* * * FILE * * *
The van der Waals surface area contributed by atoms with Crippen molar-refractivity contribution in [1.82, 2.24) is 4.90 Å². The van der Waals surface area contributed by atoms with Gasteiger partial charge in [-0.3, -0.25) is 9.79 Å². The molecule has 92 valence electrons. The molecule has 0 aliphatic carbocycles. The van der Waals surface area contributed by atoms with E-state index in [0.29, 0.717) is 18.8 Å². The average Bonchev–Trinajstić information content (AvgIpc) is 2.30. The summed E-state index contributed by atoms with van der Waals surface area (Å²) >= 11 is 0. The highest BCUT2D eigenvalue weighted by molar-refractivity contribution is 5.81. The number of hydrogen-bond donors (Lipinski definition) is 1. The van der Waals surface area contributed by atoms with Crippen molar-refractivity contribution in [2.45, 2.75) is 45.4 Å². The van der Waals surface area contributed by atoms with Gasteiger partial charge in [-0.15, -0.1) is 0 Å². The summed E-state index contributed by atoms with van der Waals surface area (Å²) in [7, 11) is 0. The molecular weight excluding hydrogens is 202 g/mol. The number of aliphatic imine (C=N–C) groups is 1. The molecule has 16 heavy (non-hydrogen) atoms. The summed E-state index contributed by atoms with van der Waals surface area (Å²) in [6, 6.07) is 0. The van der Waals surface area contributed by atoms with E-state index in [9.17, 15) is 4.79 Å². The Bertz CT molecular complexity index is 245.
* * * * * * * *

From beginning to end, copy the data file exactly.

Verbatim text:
The van der Waals surface area contributed by atoms with Crippen molar-refractivity contribution in [1.82, 2.24) is 4.90 Å². The van der Waals surface area contributed by atoms with Gasteiger partial charge in [-0.3, -0.25) is 9.79 Å². The molecule has 92 valence electrons. The molecule has 0 aliphatic carbocycles. The van der Waals surface area contributed by atoms with E-state index in [0.29, 0.717) is 18.8 Å². The average Bonchev–Trinajstić information content (AvgIpc) is 2.30. The summed E-state index contributed by atoms with van der Waals surface area (Å²) >= 11 is 0. The highest BCUT2D eigenvalue weighted by molar-refractivity contribution is 5.81. The number of hydrogen-bond donors (Lipinski definition) is 1. The van der Waals surface area contributed by atoms with Crippen molar-refractivity contribution in [2.45, 2.75) is 45.4 Å². The van der Waals surface area contributed by atoms with Gasteiger partial charge in [-0.15, -0.1) is 0 Å². The summed E-state index contributed by atoms with van der Waals surface area (Å²) in [7, 11) is 0. The molecular weight excluding hydrogens is 202 g/mol. The number of aliphatic imine (C=N–C) groups is 1. The molecule has 16 heavy (non-hydrogen) atoms. The summed E-state index contributed by atoms with van der Waals surface area (Å²) in [6, 6.07) is 0. The van der Waals surface area contributed by atoms with E-state index in [9.17, 15) is 4.79 Å². The Bertz CT molecular complexity index is 245.